October 7, 2023 – That old familiar change is in the air as fall arrives. The cooler nights provide a restful sleep and easy dreams as open windows bring a gentle breeze replacing noisy air conditioners. The changing light and long shadows give a new look and feel to a tired countryside. Even though the gardens and prairies still have plenty of nectarous blooms for the pollinators while adding color to the glorious landscape, many plants have gone to seed and are showing signs of wear and tear as they begin to reveal the yellows and oranges of autumn. It is that time of year before the ice and snow that summer residents migrate south. Many species of birds are on the move coming south from the higher latitudes, while others are preparing to move south by gorging on nature’s bounty of seeds, nectar, and insects, building up their fat reserves for their challenging journeys. Monarch butterflies, Common green darner dragonflies, and even Eastern red bats are taking to the skies and are heading to a warmer climate for the winter. Long-distance migrants like Broad-winged hawks have recently been photographed in the area working their way south towards Central and South America, where they will wait for spring near the equatorial latitudes, wisely retreating far away from those cold north winds. Large, bright white, wading birds, the Great egrets, stand out against the changing colors as they feed in the backwaters of the Kankakee. Hunted nearly to extinction in the late 1800s for their beautiful plumes, new conservation laws in the early 1900s implemented to protect birds are why we see the Great egrets today. While there are always a few egrets that stay in Northern Illinois through a mild winter, most of the summer population of Great egrets in the lakes and marches of the Great Lakes region will have gone as far south as Central America for the cold months. In the coming weeks, large flocks of Sandhill cranes will be in the air over Northern Illinois and Indiana as they have done for thousands of years. The Sandhill crane population has rebounded over the years from the low numbers of only a few dozen in the 1930s thanks to protective laws; today, we enjoy the sites and sounds of the cranes in migration, those bugling rattles that demand one’s attention, are a sampling of the bygone days before the Europeans expanded into North America, where they nearly wiped out the Sandhill and Whooping cranes forever. Shorebirds, wading birds, raptors, songbirds, and waterfowl travel through Illinois during the fall migration, some spending the winter in the state. Backyard feeders are a great place to monitor during the fall migration; watching and listening for those unusual migrating songbirds is an exciting and rewarding moment when one witnesses an uncommon fall traveler that probably goes unnoticed by most.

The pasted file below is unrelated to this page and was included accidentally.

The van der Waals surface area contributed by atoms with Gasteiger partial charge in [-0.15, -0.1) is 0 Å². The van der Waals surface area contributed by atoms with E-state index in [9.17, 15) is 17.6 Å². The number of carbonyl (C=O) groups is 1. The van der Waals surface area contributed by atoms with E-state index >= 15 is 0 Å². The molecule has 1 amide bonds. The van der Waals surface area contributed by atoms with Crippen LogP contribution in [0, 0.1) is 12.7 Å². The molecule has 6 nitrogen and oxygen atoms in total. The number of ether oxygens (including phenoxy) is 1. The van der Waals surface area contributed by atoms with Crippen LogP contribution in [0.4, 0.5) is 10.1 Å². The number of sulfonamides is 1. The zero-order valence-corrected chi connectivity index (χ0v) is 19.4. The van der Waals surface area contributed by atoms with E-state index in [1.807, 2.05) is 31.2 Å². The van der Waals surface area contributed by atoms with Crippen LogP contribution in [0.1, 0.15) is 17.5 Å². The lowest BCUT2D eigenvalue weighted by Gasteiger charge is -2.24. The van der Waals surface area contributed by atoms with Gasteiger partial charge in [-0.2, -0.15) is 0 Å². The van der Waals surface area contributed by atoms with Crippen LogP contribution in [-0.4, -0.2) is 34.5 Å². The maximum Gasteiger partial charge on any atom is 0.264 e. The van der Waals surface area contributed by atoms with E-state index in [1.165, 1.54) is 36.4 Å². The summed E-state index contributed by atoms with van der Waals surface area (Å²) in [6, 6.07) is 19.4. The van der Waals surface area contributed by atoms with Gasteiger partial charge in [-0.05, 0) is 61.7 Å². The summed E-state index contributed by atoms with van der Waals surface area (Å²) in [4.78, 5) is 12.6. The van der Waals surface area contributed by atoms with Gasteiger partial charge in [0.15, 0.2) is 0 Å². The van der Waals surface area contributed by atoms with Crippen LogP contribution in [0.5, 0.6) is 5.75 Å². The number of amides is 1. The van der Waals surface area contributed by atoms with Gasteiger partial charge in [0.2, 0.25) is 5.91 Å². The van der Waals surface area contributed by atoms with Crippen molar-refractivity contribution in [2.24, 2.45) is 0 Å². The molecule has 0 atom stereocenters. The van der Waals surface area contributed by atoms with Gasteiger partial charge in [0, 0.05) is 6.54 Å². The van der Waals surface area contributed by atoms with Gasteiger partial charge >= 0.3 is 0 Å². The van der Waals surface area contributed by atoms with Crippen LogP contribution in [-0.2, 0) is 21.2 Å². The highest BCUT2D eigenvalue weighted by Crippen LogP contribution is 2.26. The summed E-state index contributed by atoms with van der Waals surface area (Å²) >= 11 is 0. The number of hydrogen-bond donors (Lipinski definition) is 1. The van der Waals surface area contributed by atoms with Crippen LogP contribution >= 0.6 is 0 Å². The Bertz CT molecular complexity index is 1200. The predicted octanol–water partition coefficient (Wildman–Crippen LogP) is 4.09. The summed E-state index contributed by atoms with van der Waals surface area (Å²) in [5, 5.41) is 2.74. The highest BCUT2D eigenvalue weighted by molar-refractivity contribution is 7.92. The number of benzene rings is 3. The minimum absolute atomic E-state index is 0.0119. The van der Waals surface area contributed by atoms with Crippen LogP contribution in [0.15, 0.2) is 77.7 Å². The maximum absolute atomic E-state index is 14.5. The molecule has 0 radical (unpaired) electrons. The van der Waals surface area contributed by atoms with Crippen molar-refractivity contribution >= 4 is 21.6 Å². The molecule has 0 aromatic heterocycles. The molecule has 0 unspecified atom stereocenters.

November 11, 2021 – Chilly early November mornings in the Midwest bring sensational enhancements that satisfy the consciousness. There are the familiar smells of wood-burning stoves and mixed stands of trees in delightful shades of umber above their sturdy black trunks surrounded in silvery pockets of shifting ground fog that floats like ghostly spirits across the countryside. The senses are quickly lifted and seem to fall under a spell of nostalgic longing to the observer. A subtle change presents itself with color and complexity during this most thought-provoking and inspiring season of the year, the back-end period. Above in the slow-rolling gray skies, small flocks of low flying and noisy Canada geese are sharing airspace with much larger flocks of those great birds, the Sandhill cranes. As far as the eye can see, hundreds of Sandhill cranes, flying in all directions, have left their nightly roosts and are heading to their daytime feeding and socializing areas along the ditches and agricultural fields of Northern Indiana. The loud rattling calls of the Sandhill cranes fill the morning air, faint sounds of cranes off in the distance can be heard across the fields and past the woods over a mile away. Jasper-Pulaski Fish and Wildlife Area near Medaryville in Northern Indiana is a stopover during autumn for Sandhill cranes moving south for the winter. Each year the southbound Sandhill cranes begin arriving in northern Indiana in October. The numbers peak in late November through December. Thousands of cranes move out of the area and head further south towards the Gulf states by the end of December, but many cranes remain where they take advantage of a nearby power plant where they find open water year-round. For thousands of years, Sandhill cranes have followed the same routes south during the fall migration taking them where fair weather and food can sustain them through the cold winter months. With a fossil record dating back two and a half million years, Sandhill cranes are one of the oldest living bird species in North America. There is not a painting so beautiful as the experience of watching a flock of Sandhill cranes illuminated by the morning sun gliding low across a backdrop of autumn color.